Antonio Scarfoglio (1886–1969), Neapolitan journalist and author. Antonio Scarfoglio was the son of Edoardo Scarfoglio and Matilde Serao, both well-known Neapolitan writers of the turn of the 20th century and founders of il Mattino, the large Neapolitan daily newspaper. He broke into reporting with a dramatic account of the devastating 1906 eruption of Mt. Vesuvius. In 1908 he was one of the three-man team that manned the Züst, the Italian entry in the six-car around-the-world automobile race, known as The Great Race. The Italian car was one of the eventual three finishers. Scarfoglio wrote a book about that exploit: Il giro del mondo in automobile (Round the World in a Motor-Car) published in 1909.
He then reported on the 1908 Messina earthquake, and in June of the following year reported from Adana, Turkey, on the infamous massacre of the Armenian population. In 1910 he published a widely read interview in the Paris paper, Le Matin, with empress Eugenie, the wife of Napoleon III; he co-founded a film journal, L'arte muta (The Silent Art) in 1915 and in 1924 was responsible for producing Italy's first newspaper photo supplement section, il Mattino Illustrato, using the new rotogravure printing process. In general, he is viewed as one who took advantage of the good fortune of living in the same age as prominent literary and political figures of the young nation-state of modern Italy such as D'Annunzio and Crispi in order to help shape early Italian journalism.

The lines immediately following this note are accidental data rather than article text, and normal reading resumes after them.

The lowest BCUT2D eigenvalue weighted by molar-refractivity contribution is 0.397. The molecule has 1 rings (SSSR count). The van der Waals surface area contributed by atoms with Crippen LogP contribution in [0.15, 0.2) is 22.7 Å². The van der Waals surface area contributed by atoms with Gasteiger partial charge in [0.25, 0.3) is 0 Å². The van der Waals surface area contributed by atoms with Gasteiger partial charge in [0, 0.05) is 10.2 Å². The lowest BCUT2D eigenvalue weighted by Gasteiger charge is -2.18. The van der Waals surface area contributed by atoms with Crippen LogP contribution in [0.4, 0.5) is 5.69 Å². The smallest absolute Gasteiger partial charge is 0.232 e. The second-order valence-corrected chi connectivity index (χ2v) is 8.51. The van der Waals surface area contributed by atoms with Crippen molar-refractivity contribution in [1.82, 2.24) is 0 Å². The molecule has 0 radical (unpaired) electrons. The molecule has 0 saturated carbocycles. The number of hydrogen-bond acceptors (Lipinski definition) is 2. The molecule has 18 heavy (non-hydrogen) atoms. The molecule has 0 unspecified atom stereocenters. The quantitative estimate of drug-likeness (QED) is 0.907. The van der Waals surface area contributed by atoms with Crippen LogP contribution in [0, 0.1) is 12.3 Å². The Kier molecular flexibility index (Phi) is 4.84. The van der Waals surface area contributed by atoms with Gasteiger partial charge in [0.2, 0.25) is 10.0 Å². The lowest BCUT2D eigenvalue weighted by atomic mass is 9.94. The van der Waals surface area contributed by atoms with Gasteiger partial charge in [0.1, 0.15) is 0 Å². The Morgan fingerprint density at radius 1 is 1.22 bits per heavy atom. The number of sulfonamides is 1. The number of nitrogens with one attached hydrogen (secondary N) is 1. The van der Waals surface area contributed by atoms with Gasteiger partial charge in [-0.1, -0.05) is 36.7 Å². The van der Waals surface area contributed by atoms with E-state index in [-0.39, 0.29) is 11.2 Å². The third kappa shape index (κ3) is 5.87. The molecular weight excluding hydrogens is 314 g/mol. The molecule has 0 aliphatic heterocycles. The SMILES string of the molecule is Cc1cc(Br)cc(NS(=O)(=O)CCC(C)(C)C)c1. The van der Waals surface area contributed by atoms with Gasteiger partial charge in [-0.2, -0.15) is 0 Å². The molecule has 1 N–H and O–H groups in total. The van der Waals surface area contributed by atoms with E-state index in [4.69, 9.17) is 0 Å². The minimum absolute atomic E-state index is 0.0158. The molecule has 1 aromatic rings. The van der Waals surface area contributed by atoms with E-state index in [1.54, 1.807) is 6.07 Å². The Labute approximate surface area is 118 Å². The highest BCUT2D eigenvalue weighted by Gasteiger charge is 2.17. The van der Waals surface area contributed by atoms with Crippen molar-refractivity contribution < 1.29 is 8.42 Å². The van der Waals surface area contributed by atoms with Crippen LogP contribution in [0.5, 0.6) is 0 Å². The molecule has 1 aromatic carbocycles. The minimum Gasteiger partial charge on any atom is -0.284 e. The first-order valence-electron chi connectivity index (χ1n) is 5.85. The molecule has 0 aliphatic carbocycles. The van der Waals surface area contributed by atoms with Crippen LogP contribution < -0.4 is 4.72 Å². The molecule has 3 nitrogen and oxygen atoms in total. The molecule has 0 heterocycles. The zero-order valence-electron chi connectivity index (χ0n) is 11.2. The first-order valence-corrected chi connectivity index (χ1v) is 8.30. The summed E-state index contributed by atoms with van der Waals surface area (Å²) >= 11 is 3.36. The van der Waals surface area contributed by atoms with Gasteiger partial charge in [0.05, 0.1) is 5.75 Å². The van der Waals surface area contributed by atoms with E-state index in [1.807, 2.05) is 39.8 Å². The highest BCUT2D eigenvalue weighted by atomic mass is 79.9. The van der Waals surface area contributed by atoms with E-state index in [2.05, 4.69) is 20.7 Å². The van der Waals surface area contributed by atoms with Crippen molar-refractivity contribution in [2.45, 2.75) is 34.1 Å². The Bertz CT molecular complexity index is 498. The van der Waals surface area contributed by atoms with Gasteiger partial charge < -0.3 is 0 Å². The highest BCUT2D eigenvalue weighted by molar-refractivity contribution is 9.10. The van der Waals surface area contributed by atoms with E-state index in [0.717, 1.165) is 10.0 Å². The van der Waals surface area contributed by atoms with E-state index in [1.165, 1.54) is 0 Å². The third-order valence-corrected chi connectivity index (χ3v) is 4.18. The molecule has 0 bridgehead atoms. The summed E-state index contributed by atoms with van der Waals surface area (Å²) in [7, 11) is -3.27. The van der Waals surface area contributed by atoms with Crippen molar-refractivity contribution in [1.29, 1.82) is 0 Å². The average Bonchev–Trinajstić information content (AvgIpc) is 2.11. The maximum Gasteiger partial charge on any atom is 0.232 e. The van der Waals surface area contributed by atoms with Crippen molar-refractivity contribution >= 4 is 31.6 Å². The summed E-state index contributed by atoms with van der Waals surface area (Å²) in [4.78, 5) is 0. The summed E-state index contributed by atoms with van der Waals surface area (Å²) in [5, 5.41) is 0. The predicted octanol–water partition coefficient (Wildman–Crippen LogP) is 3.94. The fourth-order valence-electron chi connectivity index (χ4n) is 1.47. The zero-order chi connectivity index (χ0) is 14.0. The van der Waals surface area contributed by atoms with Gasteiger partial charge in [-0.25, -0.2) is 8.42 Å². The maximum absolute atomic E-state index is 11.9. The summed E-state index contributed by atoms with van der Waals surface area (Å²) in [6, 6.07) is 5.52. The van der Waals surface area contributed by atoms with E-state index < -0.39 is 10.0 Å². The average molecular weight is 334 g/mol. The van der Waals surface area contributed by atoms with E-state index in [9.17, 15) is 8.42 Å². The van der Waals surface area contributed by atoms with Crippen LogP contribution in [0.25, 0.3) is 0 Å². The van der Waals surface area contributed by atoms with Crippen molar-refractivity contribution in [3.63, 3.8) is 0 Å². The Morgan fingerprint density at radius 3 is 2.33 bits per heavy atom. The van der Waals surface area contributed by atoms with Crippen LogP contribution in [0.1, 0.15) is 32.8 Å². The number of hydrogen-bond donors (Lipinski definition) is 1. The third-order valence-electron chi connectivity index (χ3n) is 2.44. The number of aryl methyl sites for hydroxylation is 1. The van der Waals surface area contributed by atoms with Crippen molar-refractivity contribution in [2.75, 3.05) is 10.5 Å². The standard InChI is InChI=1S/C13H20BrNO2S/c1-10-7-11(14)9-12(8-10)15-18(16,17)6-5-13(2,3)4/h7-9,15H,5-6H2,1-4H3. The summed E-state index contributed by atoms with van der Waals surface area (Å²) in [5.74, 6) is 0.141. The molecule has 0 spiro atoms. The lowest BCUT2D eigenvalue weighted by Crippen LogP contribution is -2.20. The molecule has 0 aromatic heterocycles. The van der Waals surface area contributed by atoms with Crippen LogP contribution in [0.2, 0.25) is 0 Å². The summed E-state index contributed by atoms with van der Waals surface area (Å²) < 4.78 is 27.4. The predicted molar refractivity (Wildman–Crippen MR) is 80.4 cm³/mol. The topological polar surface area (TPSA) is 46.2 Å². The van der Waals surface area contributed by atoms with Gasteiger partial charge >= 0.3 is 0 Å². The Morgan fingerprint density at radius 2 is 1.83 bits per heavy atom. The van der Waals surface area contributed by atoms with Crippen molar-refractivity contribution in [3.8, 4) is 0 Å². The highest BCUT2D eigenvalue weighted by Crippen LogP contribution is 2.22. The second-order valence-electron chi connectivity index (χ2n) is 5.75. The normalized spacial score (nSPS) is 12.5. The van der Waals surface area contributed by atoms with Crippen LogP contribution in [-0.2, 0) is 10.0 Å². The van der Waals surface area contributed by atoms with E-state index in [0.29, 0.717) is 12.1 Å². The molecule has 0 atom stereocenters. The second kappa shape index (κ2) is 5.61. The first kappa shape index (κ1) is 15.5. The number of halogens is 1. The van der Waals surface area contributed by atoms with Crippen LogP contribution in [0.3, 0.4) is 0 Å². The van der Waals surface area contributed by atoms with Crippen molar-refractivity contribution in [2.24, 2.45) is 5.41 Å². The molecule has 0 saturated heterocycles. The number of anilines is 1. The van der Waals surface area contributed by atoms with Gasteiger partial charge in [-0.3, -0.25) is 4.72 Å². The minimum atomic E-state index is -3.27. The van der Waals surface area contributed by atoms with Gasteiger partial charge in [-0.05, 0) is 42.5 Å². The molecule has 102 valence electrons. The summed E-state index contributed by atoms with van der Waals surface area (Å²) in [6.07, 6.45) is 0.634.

THE DEPARTURE A hurried good-bye through the carriage window ; the train is off; and we are definitely launched on our prodigious adventure. There are three of us in the compartment, Haaga, Sirtori, and myself, as yet un¬ known to each other. Until this moment we have not had time to think. We have lived in a state of exhilaration and frenzied excitement which seemed to paralyse our mental faculties. For the last fortnight, occupied with all the minute but indispensable details of the preparations, we have lived in a sort of trance from which we awake suddenly in the railway carriage, and think . . . Shall we ever return ? Whither are we going ? The mind forms a picture of a wide, easy road, a happy journey across America, then—farewell to everything; silence for months and months; miles and miles across a desert of ice. In face of the hard fact of this tremendous journey the happy self-compla¬ cency which enabled us to meet all objections, all suggestions of difficulties with a shrug of the shoulders, comes to a sudden end. We are now convinced that nothing will arrive in time, that the petrol will be left half-way; that the provisions will be mislaid; that, in fact, all the labour spent on every minute detail of the preparations has been wasted and is destined to be of no avail. . . .